E(u)=E_s(u)E_c(u)E_d(u)E_v(u)E_D(u),due to:"Es(u)": angular spread of the source:"Ec(u)": chromatic aberration:"Ed(u)": specimen drift:"Ev(u)": specimen vibration:"ED(u)": detector

Specimen drift and vibration can be minimized relatively easily by a suitable working environment. It is usually the spherical aberration "Cc" that limits spatial coherency and defines "Es(u)" and the chromatical aberration, together with current and voltage instabilities that define the temporal coherency in "Ec(u)". These two envelopes determine the information limit.

If we consider the probe to have a Gaussian distribution of electron intensity, the spatial envelope function is given by

E_s(u)=exp [-(frac{pialpha}{lambda})^2(frac{deltaChi(u)}{delta u})^2] =exp [-(frac{pialpha}{lambda})^2(C_slambda^3u^3+Delta flambda u)^2] ,

where α is the semiangle describing the Gaussian distribution. Clearly, if the spherical aberration "Cs" where zero, this envelope function would be a constant one for Gaussian focus. Else, the damping due to this envelope function can be minimized by optimizing the defocus at which the image is recorded (Lichte defocus).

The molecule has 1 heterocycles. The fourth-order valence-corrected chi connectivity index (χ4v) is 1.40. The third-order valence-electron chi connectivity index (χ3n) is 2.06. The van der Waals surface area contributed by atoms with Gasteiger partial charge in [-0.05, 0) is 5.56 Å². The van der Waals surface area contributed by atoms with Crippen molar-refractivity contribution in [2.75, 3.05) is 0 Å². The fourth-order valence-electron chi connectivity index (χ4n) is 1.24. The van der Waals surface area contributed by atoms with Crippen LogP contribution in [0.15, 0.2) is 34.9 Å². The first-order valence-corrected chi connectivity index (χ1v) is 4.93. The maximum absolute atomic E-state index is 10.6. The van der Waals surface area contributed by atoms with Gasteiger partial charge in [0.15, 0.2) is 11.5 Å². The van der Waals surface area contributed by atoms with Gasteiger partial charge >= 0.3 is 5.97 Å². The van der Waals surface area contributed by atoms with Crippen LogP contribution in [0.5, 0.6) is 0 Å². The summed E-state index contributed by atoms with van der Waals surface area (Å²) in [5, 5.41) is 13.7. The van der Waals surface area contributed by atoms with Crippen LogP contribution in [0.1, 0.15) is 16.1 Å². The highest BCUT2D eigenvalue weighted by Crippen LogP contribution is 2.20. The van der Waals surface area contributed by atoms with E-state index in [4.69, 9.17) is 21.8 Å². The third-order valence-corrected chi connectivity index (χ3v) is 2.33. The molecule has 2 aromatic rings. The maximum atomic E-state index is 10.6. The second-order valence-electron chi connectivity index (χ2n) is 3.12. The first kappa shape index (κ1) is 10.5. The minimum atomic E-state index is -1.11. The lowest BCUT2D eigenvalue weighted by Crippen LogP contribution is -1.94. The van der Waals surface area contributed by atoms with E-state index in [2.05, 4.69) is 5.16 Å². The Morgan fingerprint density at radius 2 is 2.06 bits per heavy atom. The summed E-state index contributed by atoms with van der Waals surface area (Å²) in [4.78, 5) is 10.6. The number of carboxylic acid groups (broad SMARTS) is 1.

The temporal envelope function can be expressed as

E_c(u)=exp [-frac{1}{2}(pilambdadelta)^2u^4] ,

here δ is the focus spread due to chromatical aberration "Cc":

delta=C_csqrt{4(frac{Delta I_{obj{I_{obj)^2 + (frac{Delta E}{V_{acc)^2 + (frac{Delta V_{acc{V_{acc})^2,

The terms Delta I_{obj}/I_{obj} and Delta V_{acc}/V_{acc} represent instabilities in of the currents in the objective lens and the high voltage supply of the electron gun. Delta E/V_{acc} is the energy spread of electrons leaving the gun.

The information limit of current (2006) microscopes lies little below 1 Å. The TEAM project aims at pushing the information limit to 0.5 Å. To do so it will be fully corrected for third and fifth order spherical aberration as well as chromatical aberration. Further, the electron beam will be highly monochromatised and current and voltage have to be stabilized.